Let $a$, $b$ be two real positive parameters with $a>b$, and consider the following nonlinear differential equation: \begin{align} \dot{x}_{\varepsilon}(t) = a - b\sin(x_{\varepsilon}(t))+\varepsilon,\quad t\ge 0,\ x_\varepsilon(0)\in\mathbb{R}, \end{align} where $\varepsilon$ is a positive real constant. Let us define $$ \Delta(t,\varepsilon):= |{x}_{\varepsilon}(t)-{x}_{0}(t)|, $$ and note that $\Delta(t,0)\equiv 0$.

My question. Suppose that $x_\varepsilon(0)=x_0(0)$. Is $\Delta(t,\varepsilon)$ linearly bounded in $t\ge 0$ and $\varepsilon$, that is $$ \Delta(t,\varepsilon)\le K \varepsilon t, $$ where $K$ being a suitable constant? [In case of positive answer, if $x_\varepsilon(0)\ne x_0(0)$, is it possible to find an upper bound (similar to the above one) which takes into account the initial conditions?]


$\newcommand{\de}{\delta} \newcommand{\De}{\Delta} \newcommand{\ep}{\epsilon} \newcommand{\ga}{\gamma} \newcommand{\Ga}{\Gamma} \newcommand{\la}{\lambda} \newcommand{\Si}{\Sigma} \renewcommand{\th}{\theta} \newcommand{\om}{\omega} \newcommand{\R}{\mathbb{R}} \newcommand{\F}{\mathcal{F}} \newcommand{\E}{\operatorname{\mathsf E}} \newcommand{\PP}{\operatorname{\mathsf P}} \newcommand{\ii}[1]{\operatorname{\mathsf I}\{#1\}}$

Let $x=x(a,t)$ be a solution to the diff. eq. \begin{equation*} \dot{x}(a,t) = a - b\sin x(a,t). \tag{0} \end{equation*} The variables $t$ and $x$ are separable. Indeed, this diff. eq. can be rewritten as \begin{equation*} \int\frac{dx}{a - b\sin x}=\int dt, \end{equation*} whence \begin{equation*} \frac2\om\, \tan ^{-1}\frac{b-a \tan(\frac{x}{2})}{\om}=t+c \end{equation*} and \begin{equation*} x(a,t)=f(a,t+c), \tag{1} \end{equation*} for some real constant $c$, where \begin{equation*} f(a,t):=2 \tan ^{-1}\frac{b+\om \tan (\frac{1}{2}\om t)}{a} \end{equation*} and \begin{equation*} \om:=\om(a):=\sqrt{a^2-b^2}. \end{equation*} Letting \begin{equation*} T:=2\pi/\om, \tag{2} \end{equation*} note that $f(a,t)$ is smooth in $t\in(-T/2,T/2)$, with the partial derivative \begin{equation*} f'_t(a,t)=\frac{a\om^2}{a^2-b(b \cos \om t+\om \sin \om t)}\in\Big(\frac{\om^2}{a+b},\frac{\om^2}{a-b}\Big) \tag{3} \end{equation*} in $t$. Also, $f(a,t)\to\pm\pi$ as $\pm t\uparrow T/2$.

Thus (and this is the crucial point), the function $(-T/2,T/2)\ni t\mapsto f(a,t)$ can be extended to a smooth function $\R\ni t\mapsto f(a,t)$ such that \begin{equation*} \psi(a,t):=f(a,t)-\om(a) t \end{equation*} is periodic in $t$ with period $T$ as in (2), and then (1) will define the general solution $x$ to the diff. eq. (0).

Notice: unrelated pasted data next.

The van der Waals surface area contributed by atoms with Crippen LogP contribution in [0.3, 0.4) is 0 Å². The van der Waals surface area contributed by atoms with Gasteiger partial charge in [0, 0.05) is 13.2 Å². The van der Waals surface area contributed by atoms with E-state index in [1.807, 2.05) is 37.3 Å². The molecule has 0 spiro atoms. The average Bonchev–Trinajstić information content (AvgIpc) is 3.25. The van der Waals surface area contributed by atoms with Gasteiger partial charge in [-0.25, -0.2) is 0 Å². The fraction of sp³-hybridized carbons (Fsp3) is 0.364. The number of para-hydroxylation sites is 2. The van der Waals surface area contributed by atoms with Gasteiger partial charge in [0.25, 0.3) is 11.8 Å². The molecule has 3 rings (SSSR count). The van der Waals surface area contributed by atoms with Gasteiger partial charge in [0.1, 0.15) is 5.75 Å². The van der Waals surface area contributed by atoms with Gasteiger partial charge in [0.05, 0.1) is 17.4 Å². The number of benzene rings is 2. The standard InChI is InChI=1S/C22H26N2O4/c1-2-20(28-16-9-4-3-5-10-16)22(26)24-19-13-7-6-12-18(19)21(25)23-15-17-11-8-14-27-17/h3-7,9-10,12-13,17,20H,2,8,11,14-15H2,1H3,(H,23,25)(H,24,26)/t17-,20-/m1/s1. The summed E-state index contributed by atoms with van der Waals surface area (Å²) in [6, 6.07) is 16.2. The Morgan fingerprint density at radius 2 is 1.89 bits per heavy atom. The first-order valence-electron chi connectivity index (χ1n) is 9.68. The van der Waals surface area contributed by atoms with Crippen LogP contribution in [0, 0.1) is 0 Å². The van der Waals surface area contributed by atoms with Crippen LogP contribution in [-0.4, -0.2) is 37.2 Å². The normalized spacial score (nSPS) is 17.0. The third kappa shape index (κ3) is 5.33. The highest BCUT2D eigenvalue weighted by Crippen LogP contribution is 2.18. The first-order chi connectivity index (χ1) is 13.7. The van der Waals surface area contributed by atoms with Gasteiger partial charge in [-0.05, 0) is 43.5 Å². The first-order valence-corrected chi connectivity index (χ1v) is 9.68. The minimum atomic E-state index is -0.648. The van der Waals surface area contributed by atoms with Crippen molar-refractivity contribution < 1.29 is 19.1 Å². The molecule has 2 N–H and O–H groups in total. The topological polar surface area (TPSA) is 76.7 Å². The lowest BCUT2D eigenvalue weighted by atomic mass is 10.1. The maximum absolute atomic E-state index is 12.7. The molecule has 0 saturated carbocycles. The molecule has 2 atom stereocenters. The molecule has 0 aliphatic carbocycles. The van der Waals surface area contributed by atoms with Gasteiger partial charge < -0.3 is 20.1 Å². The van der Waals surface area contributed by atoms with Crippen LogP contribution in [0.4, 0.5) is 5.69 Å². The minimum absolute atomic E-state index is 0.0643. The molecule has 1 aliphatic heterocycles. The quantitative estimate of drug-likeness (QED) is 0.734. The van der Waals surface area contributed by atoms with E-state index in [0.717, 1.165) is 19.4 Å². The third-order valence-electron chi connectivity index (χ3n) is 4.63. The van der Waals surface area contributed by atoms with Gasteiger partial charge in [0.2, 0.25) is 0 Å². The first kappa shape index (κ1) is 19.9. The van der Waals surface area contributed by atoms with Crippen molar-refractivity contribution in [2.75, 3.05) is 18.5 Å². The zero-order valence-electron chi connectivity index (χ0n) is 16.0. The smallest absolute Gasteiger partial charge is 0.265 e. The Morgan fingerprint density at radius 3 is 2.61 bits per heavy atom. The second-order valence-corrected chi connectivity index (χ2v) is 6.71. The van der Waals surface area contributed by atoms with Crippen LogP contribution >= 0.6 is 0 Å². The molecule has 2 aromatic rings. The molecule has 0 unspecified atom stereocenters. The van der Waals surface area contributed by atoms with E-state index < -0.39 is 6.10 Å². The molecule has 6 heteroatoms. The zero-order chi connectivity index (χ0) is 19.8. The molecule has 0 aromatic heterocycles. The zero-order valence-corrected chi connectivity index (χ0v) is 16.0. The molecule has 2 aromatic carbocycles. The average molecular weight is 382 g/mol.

The graph of $f$ for $a=3,b=2.5$ is shown here:

enter image description here

Fix any real $x_0$. In view of (3), there is a unique real $c(a)$ such that \begin{equation*} f(a,c(a))=x_0, \tag{4} \end{equation*} and the the formula \begin{equation*} x(a,t)=f(a,t+c(a))=\om(a)t+\psi(a,t+c(a)) \end{equation*} will define the unique solution to (0) satisfying the initial condition $x(a,0)=x_0$. For each real $t$, \begin{equation*} x'_a(a,t)=\frac d{da}\,f(a,t+c(a))=\om'(a)t+\psi'_a(a,t+c(a))+\psi'_t(a,t+c(a))c'(a). \end{equation*} By (4), the implicit function theorem, and (3), \begin{equation*} |c'(a)|=|f'_a(a,c(a))/f'_t(a,c(a))|\ll|f'_a(a,c(a))|\ll\om'(a)|c(a)|+|\psi'_a(a,c(a))|; \end{equation*} the constants in $\ll$ may depend on $a$ and $b$, but not on $t$. Since $\psi(a,t)$ is smooth in $(a,t)$ and periodic in $t$, it follows from the last two displays that \begin{equation*} |x'_a(a,t)|\ll t+1. \tag{5} \end{equation*} So, for $t>1$ we have $|x'_a(a,t)|\ll t$ and hence \begin{equation*} |x(a+\ep,t)-x(a,t)|\ll\ep t. \tag{6} \end{equation*}

It remains to show that (6) holds for $t\in[0,1]$ as well. This is now easy: because of the smoothness of $f(a,t)$ in $(a,t)$ and the above bound on $|c'(a)|$, for $t\in[0,1]$ \begin{equation*} |x(a+\ep,t)-x(a,t)|\le\int_0^t|f'_t(a+\ep,s+c(a+\ep))-f'_t(a,s+c(a))|\,ds\ll \int_0^t\ep\,ds=\ep t. \end{equation*} So, (6) holds for all $t\ge0$.


First write the differential equation as an integral equation $\newcommand{\ve}{{\varepsilon}}$

$$ x_\ve(t)=x_0+(a+\ve)t-b\int_0^t \sin x_\ve(s) ds. $$

We deduce

$$ x_\ve(t)-x_0(t)= \ve t-b\int_0^t\big(\; \sin x_\ve (s)-\sin x_0(s)\;\big) ds $$

so (for $t\geq 0$)

$$ \Delta(t,\ve)\leq \ve t +b\int_0^t \Delta(s,\ve) ds. $$

Gronwall's inequality now implies

$$\Delta(t,\ve)\leq\ve t +b\ve e^t\int_0^t s e^{-s} ds = \ve t +b\ve e^t \Big(\; 1-(t+1)e^{-t}\;\Big). $$

  • $\begingroup$ Do you think this approach can give the bound $\ll\epsilon t$? $\endgroup$ – Iosif Pinelis May 4 '18 at 22:56
  • $\begingroup$ No. It is too general. Your approach seems to be the only one that takes into account the specific situation. $\endgroup$ – Liviu Nicolaescu May 5 '18 at 8:44

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